Impetus – Ready for Work report: The capabilities young people need to find and keep work!⤴

from @ Education Scotland's Learning Blog

In case you haven seen this report so far:

This Ready for Work (2014) report, produced by Impetus-PEF in partnership with the Young Foundation and the Social Research Unit at Dartington (SRU), seeks to provide practical answers to the question: how can we help young people be ready for work? The study aims to support those who fund, invest in or provide services to improve the employability of young people – including our main concern, young people from disadvantaged background.  

It identifies six essential capabilities that young people are expected to demonstrate in order to get and keep a job:

Self-awareness, Receptiveness, Drive, being Self-assured, Resilience and being Informed.

The report also reflected on a number of programmes or interventions with a proven record of success, providing valuable thoughts and information as people develop and implement strategies within their respective contexts.

You can access the report here:  2014_09-Ready-for-Work

The Story of Me – increasing vocabulary recognition.⤴

from @ Pedagoo.org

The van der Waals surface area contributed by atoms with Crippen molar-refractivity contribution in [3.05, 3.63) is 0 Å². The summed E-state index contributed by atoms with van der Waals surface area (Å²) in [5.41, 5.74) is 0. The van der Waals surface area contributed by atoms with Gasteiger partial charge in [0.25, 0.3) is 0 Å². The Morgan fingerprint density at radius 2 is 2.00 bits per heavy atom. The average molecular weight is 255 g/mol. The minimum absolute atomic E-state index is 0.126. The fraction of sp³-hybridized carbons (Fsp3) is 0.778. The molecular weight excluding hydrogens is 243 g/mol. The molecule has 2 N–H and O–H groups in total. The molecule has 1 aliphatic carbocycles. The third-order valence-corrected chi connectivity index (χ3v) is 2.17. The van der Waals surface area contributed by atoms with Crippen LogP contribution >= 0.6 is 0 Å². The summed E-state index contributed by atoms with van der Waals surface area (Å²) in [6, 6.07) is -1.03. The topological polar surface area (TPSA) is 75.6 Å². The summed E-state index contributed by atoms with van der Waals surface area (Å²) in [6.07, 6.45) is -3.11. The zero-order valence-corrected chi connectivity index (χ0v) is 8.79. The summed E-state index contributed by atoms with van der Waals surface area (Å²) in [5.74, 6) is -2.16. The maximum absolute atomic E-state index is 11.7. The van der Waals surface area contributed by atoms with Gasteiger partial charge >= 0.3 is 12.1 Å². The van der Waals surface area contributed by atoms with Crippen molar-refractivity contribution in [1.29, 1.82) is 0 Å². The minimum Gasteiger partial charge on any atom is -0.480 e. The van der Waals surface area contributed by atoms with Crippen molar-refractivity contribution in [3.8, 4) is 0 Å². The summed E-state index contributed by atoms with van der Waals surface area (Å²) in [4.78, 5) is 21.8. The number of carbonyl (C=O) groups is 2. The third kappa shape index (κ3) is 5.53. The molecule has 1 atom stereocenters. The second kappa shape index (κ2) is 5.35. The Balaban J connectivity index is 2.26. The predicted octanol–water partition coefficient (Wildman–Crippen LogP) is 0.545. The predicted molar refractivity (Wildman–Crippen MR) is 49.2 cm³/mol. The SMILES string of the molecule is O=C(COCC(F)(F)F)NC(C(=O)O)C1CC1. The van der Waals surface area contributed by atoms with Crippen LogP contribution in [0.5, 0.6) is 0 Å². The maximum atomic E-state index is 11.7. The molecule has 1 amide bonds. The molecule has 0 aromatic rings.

I am a primary school class teacher, based in Scotland. I teach Primary 2 (age 6 -7 years). I designed the Story of Me project to promote recall of vocabulary. It was inspired by an article I read recently by Turk et Al (2015) which found that children were more likely to recall target vocabulary if it […]

Erasmus+ Act for Careers Conference, 15th June 2017⤴

from @ Education Scotland's Learning Blog

We would like to invite you to attend the Glasgow City Council Education Services Erasmus+ Act for Careers Conference on Thursday June 15th  2017, 09.30 – 16.00 at, The Prince’s Trust Wolfson Centre, Cumbrae House, 15 Carlton Ct, Glasgow G5 9JP.

Glasgow City Council and the City of Nuremberg have been collaborating since 2014 under the Erasmus+ European education programme to improving support for young people’s employability skills in their transition from school to work.  The project entitled ‘Act for Careers’ has involved, schools, colleges, employment support teams and businesses to examine and learn from best practice in this field to inform and enhance local/national policy and practice at key transition points in young people’s development of their employability skills.  On March 9th 2017, City of Nuremberg delivered a conference on their findings and collaboration with the City of Glasgow. 

The conference will offer a range of workshops and plenary sessions on learning about the German education system, the benefits of:  international engagement; funded European job shadowing opportunities; enhanced practice on employability skills from school to work and on supporting young people from a refugee background into employment.  Speakers will include the Depute Mayor of Nuremberg, Executive Director of Education Glasgow City Council and project participants from both Glasgow and Nuremberg, including young people from Lochend Community High School.